Baidu Enters Quantum Computing Market

The company's Qian Shi combines its hardware platform with the company’s software stack and tools designed to make it accessible to user

Berenice Baker, Editor, Enter Quantum

September 7, 2022

2 Min Read

Baidu launched a superconducting quantum computer and a solution that integrates quantum hardware, software and applications at the Quantum Create developer conference in Beijing this week.

The Chinese AI, internet and cloud computing giant’s quantum computer is known as Qian Shi, which means “the origin of all things is found in the heavens.” It is located at Baidu’s Quantum computing hardware lab in Beijing and has 10 qubits of power.

Qian Shi combines Baidu’s hardware platform with the company’s software stack and tools designed to make it accessible to users, including quantum algorithms that can be used to design new materials for novel lithium batteries.

In what Baidu claims is an industry first and a step toward commercial quantum computing, it has also launched a cross-platform quantum hardware-software integration product that provides access to various quantum chips via mobile app, PC and cloud.

Known as Liang Xi, it offers quantum services through private deployment, cloud services and hardware access. It gives access to Qian Shi, a trapped ion quantum device developed by the Chinese Academy of Sciences and other third-party quantum computers.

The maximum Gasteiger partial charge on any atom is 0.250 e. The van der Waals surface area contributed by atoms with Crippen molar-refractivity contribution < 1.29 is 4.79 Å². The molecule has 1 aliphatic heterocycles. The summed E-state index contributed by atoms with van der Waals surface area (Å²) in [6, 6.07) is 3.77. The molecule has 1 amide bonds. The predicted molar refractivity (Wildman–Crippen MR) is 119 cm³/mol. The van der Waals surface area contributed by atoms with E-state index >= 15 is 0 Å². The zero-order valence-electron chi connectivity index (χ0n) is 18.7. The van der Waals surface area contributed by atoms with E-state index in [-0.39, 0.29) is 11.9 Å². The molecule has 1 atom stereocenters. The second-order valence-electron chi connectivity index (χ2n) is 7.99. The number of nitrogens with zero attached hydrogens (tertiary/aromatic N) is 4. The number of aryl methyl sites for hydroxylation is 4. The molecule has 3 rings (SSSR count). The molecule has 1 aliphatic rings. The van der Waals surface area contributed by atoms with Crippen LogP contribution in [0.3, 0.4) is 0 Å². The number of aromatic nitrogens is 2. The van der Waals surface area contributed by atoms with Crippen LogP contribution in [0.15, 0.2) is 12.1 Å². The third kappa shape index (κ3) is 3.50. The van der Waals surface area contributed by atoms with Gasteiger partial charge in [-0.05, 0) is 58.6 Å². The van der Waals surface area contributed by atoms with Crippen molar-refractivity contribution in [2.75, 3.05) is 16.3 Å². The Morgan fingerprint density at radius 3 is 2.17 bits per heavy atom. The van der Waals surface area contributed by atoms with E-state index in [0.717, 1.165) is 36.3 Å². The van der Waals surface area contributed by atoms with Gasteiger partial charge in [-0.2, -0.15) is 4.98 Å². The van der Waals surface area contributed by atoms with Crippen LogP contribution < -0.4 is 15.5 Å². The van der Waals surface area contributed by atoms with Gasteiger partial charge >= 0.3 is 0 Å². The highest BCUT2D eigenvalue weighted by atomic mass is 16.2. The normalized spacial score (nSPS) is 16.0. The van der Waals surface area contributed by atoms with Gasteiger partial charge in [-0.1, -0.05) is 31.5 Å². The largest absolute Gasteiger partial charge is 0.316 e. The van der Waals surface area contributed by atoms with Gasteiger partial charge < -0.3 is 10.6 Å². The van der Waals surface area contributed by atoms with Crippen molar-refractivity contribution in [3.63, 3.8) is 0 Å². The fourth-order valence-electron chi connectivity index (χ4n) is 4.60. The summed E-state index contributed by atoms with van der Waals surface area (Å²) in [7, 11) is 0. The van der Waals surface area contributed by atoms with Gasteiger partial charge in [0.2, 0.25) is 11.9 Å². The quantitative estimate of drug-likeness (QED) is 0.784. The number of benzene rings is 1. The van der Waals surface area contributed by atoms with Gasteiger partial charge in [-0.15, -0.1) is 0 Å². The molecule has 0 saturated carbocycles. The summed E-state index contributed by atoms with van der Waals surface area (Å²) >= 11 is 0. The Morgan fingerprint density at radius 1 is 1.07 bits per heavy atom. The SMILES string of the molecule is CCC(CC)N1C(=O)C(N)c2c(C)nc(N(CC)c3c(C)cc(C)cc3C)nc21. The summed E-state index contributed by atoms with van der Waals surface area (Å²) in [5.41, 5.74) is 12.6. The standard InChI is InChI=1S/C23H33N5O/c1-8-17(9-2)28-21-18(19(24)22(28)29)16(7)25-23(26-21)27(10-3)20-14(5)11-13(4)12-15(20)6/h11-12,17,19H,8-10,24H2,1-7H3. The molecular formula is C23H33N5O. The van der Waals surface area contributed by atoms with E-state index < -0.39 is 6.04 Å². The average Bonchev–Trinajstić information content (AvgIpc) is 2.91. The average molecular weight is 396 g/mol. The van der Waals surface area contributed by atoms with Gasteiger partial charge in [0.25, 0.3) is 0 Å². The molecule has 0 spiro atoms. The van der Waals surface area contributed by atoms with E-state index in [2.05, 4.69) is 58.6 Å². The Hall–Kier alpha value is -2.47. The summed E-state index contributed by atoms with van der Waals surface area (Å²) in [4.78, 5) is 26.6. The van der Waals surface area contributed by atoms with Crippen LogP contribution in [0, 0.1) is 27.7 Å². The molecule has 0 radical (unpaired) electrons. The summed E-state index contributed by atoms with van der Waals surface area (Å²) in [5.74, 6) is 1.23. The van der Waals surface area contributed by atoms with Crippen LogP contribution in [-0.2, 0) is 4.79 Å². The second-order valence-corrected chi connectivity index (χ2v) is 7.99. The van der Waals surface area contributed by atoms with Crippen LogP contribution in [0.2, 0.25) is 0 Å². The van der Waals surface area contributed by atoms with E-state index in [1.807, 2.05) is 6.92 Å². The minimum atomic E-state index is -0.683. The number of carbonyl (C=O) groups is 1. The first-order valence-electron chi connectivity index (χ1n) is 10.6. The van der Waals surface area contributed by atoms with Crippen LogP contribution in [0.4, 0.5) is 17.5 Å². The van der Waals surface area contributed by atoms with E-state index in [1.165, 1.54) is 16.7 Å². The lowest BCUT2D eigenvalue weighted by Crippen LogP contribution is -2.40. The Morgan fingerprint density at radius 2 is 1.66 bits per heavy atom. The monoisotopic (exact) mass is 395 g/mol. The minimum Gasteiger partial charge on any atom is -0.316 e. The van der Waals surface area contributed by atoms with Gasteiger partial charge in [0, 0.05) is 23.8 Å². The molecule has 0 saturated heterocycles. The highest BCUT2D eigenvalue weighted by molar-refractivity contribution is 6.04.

“With Qian Shi and Liang Xi, users can create quantum algorithms and use quantum computing power without developing their own quantum hardware, control systems, or programming languages,” said Baidu Research Institute for Quantum Computing director Runyao Duan.

“Baidu’s innovations make it possible to access quantum computing anytime and anywhere, even via smartphone. Baidu’s platform is also instantly compatible with a wide range of quantum chips, meaning ‘plug-and-play’ access is now a reality.”

Baidu Research’s Institute for Quantum Computing develops quantum algorithms and applications, communications and networks, encryption and security, error correction, architecture, measurement and control, and chip design.

This article first appeared in IoT World Today’s sister publication Enter Quantum.  

About the Author(s)

Berenice Baker

Editor, Enter Quantum

Berenice is the editor of Enter Quantum, the companion website and exclusive content outlet for The Quantum Computing Summit. Enter Quantum informs quantum computing decision-makers and solutions creators with timely information, business applications and best practice to enable them to adopt the most effective quantum computing solution for their businesses. Berenice has a background in IT and 16 years’ experience as a technology journalist.

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